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Throughout November I took part in the #30DayMapChallenge – a daily mapping, cartography, and data visualization challenge aimed at the spatial community. You can read my recap of the challenge in the blog I wrote last week, if you’re interested in finding out more about it. Throughout the challenge, I created most of my maps using R. This blog post details the R packages that I often find myself using the most often when I’m visualising spatial data – including some new ones I found out about during the #30DayMapChallenge!

I’ve split this blog post into two sections:

• Two dimensional maps: mapping latitude and longitude;
• Three dimensional maps: in addition to mapping latitude and longitude, you also want to map elevation.

## Two dimensional maps

To demonstrate how different packages work, I’m going to use two data sets that I used frequently throughout the #30DayMapChallenge:

You can read the data into R using the {sf} package (or another package of your choice!):

```uk <- sf::st_read("UK/CTRY_DEC_2021_UK_BUC.shp")
```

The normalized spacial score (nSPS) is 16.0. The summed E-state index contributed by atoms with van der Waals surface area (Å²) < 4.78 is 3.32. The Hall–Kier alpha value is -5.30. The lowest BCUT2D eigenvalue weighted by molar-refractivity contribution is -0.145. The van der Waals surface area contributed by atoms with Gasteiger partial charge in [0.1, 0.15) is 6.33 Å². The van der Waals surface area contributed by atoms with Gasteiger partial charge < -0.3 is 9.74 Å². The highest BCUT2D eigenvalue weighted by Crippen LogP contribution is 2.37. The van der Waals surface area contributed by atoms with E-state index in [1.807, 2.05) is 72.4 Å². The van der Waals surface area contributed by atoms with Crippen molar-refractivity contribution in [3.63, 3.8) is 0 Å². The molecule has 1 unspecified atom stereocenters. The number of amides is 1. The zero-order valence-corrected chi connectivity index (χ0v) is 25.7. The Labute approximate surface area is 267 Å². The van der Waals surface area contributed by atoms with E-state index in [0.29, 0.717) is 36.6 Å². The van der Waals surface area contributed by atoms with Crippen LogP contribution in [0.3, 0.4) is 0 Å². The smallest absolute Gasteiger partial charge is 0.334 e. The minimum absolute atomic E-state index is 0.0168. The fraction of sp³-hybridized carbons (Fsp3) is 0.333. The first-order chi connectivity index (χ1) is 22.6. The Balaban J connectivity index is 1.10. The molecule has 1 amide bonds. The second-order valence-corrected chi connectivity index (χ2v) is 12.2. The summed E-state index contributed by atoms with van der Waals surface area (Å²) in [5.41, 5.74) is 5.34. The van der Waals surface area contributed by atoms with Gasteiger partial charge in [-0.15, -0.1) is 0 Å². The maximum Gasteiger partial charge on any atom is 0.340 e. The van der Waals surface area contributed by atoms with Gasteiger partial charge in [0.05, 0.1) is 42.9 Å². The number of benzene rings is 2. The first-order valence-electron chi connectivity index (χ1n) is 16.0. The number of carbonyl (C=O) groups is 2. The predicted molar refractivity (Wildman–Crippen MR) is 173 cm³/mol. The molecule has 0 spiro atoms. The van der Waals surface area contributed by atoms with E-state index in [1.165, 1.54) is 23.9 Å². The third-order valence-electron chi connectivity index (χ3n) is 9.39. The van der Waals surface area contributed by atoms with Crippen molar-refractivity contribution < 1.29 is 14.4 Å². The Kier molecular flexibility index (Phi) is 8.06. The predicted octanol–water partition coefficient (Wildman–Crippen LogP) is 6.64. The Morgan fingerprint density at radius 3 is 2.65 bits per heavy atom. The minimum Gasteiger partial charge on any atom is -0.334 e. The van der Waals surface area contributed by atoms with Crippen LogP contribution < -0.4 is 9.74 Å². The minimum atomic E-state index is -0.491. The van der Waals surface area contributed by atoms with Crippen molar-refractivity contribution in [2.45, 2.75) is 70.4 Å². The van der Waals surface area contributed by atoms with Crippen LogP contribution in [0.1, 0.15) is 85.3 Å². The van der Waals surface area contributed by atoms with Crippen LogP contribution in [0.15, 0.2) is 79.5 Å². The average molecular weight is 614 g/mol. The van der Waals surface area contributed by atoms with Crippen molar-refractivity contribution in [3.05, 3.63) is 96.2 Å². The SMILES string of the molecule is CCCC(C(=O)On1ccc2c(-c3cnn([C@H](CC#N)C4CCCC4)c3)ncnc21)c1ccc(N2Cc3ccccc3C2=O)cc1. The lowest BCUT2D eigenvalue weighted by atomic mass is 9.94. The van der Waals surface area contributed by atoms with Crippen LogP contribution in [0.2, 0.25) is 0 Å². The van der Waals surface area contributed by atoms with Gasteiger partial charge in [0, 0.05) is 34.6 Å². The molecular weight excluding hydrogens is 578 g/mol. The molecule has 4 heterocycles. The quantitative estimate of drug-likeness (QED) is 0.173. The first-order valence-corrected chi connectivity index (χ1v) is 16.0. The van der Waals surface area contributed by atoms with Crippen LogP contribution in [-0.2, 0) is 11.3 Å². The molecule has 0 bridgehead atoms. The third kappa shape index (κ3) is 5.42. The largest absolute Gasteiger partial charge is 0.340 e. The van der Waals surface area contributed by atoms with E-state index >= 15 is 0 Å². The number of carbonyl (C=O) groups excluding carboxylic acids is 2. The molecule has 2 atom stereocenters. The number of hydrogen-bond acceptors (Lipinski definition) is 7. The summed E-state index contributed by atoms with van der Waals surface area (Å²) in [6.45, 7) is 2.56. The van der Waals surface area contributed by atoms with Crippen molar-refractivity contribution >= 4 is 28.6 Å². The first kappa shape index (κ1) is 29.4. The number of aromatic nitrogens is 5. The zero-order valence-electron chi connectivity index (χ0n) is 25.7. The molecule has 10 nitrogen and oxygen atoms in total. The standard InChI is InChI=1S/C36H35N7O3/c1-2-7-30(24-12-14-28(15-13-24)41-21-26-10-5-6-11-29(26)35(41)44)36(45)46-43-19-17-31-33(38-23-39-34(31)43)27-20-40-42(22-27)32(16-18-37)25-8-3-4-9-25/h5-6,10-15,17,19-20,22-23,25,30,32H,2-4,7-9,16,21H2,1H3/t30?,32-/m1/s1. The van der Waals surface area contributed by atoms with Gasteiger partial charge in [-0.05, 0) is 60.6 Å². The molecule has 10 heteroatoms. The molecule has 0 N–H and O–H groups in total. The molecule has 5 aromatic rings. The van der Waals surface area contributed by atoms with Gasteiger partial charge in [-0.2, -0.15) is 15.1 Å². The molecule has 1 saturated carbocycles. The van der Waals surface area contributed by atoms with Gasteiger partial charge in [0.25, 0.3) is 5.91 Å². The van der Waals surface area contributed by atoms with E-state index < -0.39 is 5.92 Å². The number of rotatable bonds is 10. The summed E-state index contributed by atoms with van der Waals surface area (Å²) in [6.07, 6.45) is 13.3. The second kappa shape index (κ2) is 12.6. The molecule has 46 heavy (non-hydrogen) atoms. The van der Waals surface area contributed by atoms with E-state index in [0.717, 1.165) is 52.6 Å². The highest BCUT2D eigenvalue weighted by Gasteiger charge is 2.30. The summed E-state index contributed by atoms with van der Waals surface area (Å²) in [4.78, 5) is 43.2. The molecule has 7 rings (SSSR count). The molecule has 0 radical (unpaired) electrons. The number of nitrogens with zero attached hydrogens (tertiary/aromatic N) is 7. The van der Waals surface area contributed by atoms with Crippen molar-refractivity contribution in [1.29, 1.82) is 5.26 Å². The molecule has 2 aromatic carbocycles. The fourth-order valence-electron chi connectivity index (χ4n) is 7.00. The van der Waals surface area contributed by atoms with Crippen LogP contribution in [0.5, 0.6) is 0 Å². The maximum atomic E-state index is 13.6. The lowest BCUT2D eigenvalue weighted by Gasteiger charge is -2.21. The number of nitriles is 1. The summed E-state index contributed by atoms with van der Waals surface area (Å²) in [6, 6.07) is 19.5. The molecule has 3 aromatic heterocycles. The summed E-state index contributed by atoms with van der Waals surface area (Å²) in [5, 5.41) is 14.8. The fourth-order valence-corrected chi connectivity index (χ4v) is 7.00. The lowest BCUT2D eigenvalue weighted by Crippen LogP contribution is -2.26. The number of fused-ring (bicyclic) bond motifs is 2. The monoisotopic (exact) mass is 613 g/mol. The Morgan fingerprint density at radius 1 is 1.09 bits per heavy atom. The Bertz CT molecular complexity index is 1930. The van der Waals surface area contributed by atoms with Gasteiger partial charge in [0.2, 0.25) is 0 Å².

Initially the Greggs data set is a simple {tibble} rather than a spatial object, so you can convert it to an `sf` object. You also want to make sure that both data sets use the same coordinate reference system - here, I’ve changed the co-ordinate reference system of the Greggs data to use EPSG:27700 as the UK shapefiles already do.

```library(sf)
library(dplyr)
greggs_sf <- greggs %>%
st_as_sf(coords = c("lon", "lat")) %>%
st_set_crs(4326) %>%
st_transform(crs = 27700)
```

### Base R

So let’s make our first map! The simplest way to plot anything (including maps) in R is to use the base R `plot()` function.

```png("base.png", width = 4, height = 4, units = "in", res = 300)
par(bg = "#00558e")
plot(st_geometry(uk), col = "#fab824", border = "#fab824")
plot(st_geometry(greggs_sf), pch = 19, col = "#00558e", cex = 0.2, add = TRUE)
dev.off()
```

The base R map has a slightly odd default scaling in my opinion - to get the map to be focused on the UK a little more, and include less background space, I’d need to manually manipulate the axes limits. If we don’t use `st_geometry()` around our `sf` object, we’ll get multiple maps created - one for each other column in our data set. ### {ggplot2}